Format

Send to

Choose Destination
J Clin Epidemiol. 2007 Apr;60(4):410-6. Epub 2006 Dec 27.

African American race was associated with an increased risk of complications following venous thromboembolism.

Author information

1
Division of Internal Medicine, the Clinical Epidemiology Center, University of Lausanne, Lausanne, Switzerland. drahomir.aujesky@chuv.ch

Abstract

OBJECTIVE:

Limited data exist on the quality of care for patients with venous thromboembolism (VTE), and it is unknown whether the processes and outcomes of care for this illness differ between African Americans and whites.

STUDY DESIGN AND SETTING:

We retrospectively studied 168 patients hospitalized for VTE in two Veterans Affairs hospitals during fiscal years 2000-2002. Patient characteristics, information about processes of care, and medical outcomes at 90 days after the index VTE event were abstracted from medical records. We used logistic regression to explore associations between race, processes of care, and the overall 90-day complication rate (i.e., death, bleeding, or recurrent VTE), adjusting for patient baseline characteristics.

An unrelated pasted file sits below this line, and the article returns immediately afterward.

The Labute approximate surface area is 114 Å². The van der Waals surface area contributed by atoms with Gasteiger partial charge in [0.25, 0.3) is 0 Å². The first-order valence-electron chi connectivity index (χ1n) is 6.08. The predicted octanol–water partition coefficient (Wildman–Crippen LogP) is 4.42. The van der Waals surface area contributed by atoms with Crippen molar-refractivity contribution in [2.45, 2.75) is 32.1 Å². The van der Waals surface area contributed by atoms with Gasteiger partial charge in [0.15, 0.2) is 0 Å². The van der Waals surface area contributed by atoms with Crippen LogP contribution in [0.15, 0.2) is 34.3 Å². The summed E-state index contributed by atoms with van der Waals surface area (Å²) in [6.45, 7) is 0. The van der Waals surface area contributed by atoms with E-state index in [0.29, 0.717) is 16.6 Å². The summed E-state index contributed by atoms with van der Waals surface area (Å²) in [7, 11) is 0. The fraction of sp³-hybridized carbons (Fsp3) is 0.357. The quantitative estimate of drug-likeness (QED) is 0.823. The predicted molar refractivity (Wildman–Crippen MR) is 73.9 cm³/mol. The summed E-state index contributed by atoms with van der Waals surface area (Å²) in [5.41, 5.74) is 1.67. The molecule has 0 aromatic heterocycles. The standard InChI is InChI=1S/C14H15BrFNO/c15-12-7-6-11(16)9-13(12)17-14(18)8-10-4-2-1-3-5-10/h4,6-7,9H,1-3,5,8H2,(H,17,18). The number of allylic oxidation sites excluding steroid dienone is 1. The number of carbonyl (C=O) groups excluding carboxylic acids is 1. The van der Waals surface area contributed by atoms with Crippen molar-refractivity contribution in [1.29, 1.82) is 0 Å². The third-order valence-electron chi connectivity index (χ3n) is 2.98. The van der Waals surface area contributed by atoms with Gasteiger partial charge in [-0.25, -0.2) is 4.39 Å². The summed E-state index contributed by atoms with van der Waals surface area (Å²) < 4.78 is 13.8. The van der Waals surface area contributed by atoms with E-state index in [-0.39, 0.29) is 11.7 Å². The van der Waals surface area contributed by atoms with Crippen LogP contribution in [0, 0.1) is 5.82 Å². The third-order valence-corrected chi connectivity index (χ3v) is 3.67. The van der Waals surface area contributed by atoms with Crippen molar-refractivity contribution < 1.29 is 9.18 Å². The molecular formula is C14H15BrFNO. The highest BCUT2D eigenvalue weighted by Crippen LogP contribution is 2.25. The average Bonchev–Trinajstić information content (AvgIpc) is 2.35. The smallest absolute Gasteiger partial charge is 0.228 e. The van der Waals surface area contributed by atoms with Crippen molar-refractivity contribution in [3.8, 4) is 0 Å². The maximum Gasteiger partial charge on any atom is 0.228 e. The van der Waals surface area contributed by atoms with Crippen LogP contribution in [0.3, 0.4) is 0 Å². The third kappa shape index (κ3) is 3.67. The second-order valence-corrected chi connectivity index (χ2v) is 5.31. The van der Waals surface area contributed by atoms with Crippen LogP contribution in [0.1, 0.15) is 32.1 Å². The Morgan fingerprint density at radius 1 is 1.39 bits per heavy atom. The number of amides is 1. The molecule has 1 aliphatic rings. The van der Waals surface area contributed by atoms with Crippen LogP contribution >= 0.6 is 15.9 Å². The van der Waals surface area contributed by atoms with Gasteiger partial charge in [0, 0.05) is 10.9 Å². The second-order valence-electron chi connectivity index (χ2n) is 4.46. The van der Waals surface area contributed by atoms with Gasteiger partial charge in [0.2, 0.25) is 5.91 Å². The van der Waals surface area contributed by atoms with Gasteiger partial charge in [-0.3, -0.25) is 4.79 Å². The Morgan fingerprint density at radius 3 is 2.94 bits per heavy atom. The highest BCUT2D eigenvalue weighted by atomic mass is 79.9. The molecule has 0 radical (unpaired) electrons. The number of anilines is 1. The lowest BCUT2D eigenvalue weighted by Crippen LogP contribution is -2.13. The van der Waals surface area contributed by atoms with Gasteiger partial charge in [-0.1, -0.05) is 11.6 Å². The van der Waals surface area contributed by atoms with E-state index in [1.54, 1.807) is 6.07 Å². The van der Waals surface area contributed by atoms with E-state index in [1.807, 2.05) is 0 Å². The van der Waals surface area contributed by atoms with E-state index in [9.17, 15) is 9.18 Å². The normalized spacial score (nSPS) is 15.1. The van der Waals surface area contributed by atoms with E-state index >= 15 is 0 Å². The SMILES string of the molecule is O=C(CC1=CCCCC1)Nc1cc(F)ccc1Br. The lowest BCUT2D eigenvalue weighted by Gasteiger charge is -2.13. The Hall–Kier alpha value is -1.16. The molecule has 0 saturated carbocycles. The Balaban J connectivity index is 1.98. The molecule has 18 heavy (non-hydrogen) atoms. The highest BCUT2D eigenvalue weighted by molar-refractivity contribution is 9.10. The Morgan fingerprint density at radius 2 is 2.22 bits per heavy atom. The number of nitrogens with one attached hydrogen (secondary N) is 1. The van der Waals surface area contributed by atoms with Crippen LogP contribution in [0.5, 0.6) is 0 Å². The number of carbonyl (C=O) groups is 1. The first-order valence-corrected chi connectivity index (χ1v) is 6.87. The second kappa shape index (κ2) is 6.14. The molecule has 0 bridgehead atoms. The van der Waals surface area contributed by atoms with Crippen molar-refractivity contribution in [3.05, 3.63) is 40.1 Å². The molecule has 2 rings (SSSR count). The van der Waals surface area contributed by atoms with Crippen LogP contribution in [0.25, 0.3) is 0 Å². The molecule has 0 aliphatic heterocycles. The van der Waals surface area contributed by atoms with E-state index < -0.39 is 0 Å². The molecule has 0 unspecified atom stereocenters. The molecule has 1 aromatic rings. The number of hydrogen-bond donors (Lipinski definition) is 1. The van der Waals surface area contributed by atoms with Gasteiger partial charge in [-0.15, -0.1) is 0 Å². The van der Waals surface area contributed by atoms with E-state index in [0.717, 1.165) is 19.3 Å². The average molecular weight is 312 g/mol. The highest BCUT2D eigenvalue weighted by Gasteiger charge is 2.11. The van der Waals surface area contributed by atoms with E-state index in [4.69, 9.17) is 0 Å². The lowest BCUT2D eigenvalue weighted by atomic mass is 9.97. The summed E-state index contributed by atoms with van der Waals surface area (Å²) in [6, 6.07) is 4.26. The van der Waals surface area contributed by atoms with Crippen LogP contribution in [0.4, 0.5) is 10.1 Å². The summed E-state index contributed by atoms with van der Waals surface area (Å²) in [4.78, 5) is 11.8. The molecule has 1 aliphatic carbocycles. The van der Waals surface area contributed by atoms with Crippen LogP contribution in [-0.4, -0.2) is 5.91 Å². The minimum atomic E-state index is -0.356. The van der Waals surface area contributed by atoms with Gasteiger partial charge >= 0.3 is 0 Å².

RESULTS:

Multivariable analysis demonstrated that administration of warfarin within 1 day of starting heparin (odds ratio [OR] 0.20, 95% confidence interval [CI]: 0.05-0.42) and overlap of heparin and warfarin treatment >or=4 days (OR 0.09, 95% CI: 0.02-0.50) were associated with a lower complication rate, and African American race was associated with a higher complication rate (OR 5.2, 95% CI: 1.3-21.6). Race was not significantly associated with the performance of processes of care in multivariable analysis.

CONCLUSION:

Although African Americans had an increased risk of complications following VTE, race was not independently associated with the use of processes of care for VTE.

PMID:
17346616
DOI:
10.1016/j.jclinepi.2006.06.023
[Indexed for MEDLINE]

Supplemental Content

Full text links

Icon for Elsevier Science
Loading ...
Support Center